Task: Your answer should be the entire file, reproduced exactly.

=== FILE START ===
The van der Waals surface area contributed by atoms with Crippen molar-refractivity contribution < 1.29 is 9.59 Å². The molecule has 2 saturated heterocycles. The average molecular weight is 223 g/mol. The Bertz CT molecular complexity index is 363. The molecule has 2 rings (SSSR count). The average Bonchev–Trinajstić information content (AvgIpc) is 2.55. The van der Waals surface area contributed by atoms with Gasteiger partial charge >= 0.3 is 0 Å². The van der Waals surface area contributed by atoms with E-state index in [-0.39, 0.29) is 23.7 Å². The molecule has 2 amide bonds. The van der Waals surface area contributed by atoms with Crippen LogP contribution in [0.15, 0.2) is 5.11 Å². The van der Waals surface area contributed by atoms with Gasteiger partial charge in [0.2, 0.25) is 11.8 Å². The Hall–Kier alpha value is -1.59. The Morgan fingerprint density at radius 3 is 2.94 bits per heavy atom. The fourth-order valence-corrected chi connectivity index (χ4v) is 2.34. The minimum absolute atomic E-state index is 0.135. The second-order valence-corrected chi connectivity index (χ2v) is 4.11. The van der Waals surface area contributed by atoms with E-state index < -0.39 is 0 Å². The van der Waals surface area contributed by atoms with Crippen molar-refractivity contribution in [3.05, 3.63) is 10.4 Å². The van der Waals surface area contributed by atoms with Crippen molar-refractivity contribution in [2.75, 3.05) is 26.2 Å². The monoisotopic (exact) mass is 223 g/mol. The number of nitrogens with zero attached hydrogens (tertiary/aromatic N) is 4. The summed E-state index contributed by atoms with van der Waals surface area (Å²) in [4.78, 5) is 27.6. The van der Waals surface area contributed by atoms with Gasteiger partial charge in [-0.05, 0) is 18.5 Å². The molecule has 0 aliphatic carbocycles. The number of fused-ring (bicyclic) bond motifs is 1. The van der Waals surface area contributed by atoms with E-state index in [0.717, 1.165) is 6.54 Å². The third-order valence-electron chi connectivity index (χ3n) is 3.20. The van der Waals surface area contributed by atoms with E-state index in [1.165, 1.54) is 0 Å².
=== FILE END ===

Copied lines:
The van der Waals surface area contributed by atoms with Crippen molar-refractivity contribution < 1.29 is 9.59 Å². The molecule has 2 saturated heterocycles. The average molecular weight is 223 g/mol. The Bertz CT molecular complexity index is 363. The molecule has 2 rings (SSSR count). The average Bonchev–Trinajstić information content (AvgIpc) is 2.55. The van der Waals surface area contributed by atoms with Gasteiger partial charge >= 0.3 is 0 Å². The van der Waals surface area contributed by atoms with E-state index in [-0.39, 0.29) is 23.7 Å². The molecule has 2 amide bonds. The van der Waals surface area contributed by atoms with Crippen LogP contribution in [0.15, 0.2) is 5.11 Å². The van der Waals surface area contributed by atoms with Gasteiger partial charge in [0.2, 0.25) is 11.8 Å². The Hall–Kier alpha value is -1.59. The Morgan fingerprint density at radius 3 is 2.94 bits per heavy atom. The fourth-order valence-corrected chi connectivity index (χ4v) is 2.34. The minimum absolute atomic E-state index is 0.135. The second-order valence-corrected chi connectivity index (χ2v) is 4.11. The van der Waals surface area contributed by atoms with E-state index < -0.39 is 0 Å². The van der Waals surface area contributed by atoms with Crippen molar-refractivity contribution in [3.05, 3.63) is 10.4 Å². The van der Waals surface area contributed by atoms with Crippen molar-refractivity contribution in [2.75, 3.05) is 26.2 Å². The monoisotopic (exact) mass is 223 g/mol. The number of nitrogens with zero attached hydrogens (tertiary/aromatic N) is 4. The summed E-state index contributed by atoms with van der Waals surface area (Å²) in [4.78, 5) is 27.6. The van der Waals surface area contributed by atoms with Gasteiger partial charge in [-0.05, 0) is 18.5 Å². The molecule has 0 aliphatic carbocycles. The number of fused-ring (bicyclic) bond motifs is 1. The van der Waals surface area contributed by atoms with E-state index in [0.717, 1.165) is 6.54 Å². The third-order valence-electron chi connectivity index (χ3n) is 3.20. The van der Waals surface area contributed by atoms with E-state index in [1.165, 1.54) is 0 Å².